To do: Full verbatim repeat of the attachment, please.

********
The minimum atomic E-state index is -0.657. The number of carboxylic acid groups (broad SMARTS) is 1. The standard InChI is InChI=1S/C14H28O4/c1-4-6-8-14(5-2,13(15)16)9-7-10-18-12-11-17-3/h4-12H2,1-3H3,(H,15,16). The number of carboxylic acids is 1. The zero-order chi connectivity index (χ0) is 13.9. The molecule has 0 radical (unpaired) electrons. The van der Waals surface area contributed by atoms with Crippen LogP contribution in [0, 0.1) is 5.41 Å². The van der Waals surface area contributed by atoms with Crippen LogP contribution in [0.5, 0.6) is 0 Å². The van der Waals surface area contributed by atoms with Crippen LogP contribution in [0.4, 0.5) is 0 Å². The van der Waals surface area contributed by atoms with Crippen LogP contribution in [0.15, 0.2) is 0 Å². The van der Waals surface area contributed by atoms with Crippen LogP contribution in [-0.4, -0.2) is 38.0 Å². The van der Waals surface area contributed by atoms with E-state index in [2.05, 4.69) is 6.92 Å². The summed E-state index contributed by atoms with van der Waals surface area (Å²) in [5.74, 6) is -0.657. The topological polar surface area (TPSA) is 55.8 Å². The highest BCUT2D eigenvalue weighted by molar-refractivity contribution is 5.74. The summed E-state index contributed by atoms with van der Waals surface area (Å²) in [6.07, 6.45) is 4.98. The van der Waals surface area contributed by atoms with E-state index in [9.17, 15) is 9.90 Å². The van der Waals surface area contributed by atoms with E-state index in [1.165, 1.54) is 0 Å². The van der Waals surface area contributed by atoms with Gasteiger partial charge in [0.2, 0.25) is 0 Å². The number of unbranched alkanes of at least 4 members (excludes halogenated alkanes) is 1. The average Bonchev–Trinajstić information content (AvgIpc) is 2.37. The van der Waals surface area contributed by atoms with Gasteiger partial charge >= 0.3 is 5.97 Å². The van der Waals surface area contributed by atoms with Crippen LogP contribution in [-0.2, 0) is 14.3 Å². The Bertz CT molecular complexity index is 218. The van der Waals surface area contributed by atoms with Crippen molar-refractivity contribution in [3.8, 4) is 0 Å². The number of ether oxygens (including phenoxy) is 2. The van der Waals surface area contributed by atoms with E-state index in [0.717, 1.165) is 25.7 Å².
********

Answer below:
The minimum atomic E-state index is -0.657. The number of carboxylic acid groups (broad SMARTS) is 1. The standard InChI is InChI=1S/C14H28O4/c1-4-6-8-14(5-2,13(15)16)9-7-10-18-12-11-17-3/h4-12H2,1-3H3,(H,15,16). The number of carboxylic acids is 1. The zero-order chi connectivity index (χ0) is 13.9. The molecule has 0 radical (unpaired) electrons. The van der Waals surface area contributed by atoms with Crippen LogP contribution in [0, 0.1) is 5.41 Å². The van der Waals surface area contributed by atoms with Crippen LogP contribution in [0.5, 0.6) is 0 Å². The van der Waals surface area contributed by atoms with Crippen LogP contribution in [0.4, 0.5) is 0 Å². The van der Waals surface area contributed by atoms with Crippen LogP contribution in [0.15, 0.2) is 0 Å². The van der Waals surface area contributed by atoms with Crippen LogP contribution in [-0.4, -0.2) is 38.0 Å². The van der Waals surface area contributed by atoms with E-state index in [2.05, 4.69) is 6.92 Å². The summed E-state index contributed by atoms with van der Waals surface area (Å²) in [5.74, 6) is -0.657. The topological polar surface area (TPSA) is 55.8 Å². The highest BCUT2D eigenvalue weighted by molar-refractivity contribution is 5.74. The summed E-state index contributed by atoms with van der Waals surface area (Å²) in [6.07, 6.45) is 4.98. The van der Waals surface area contributed by atoms with E-state index in [9.17, 15) is 9.90 Å². The van der Waals surface area contributed by atoms with E-state index in [1.165, 1.54) is 0 Å². The van der Waals surface area contributed by atoms with Gasteiger partial charge in [0.2, 0.25) is 0 Å². The number of unbranched alkanes of at least 4 members (excludes halogenated alkanes) is 1. The average Bonchev–Trinajstić information content (AvgIpc) is 2.37. The van der Waals surface area contributed by atoms with Gasteiger partial charge >= 0.3 is 5.97 Å². The van der Waals surface area contributed by atoms with Crippen LogP contribution in [-0.2, 0) is 14.3 Å². The Bertz CT molecular complexity index is 218. The van der Waals surface area contributed by atoms with Crippen molar-refractivity contribution in [3.8, 4) is 0 Å². The number of ether oxygens (including phenoxy) is 2. The van der Waals surface area contributed by atoms with E-state index in [0.717, 1.165) is 25.7 Å².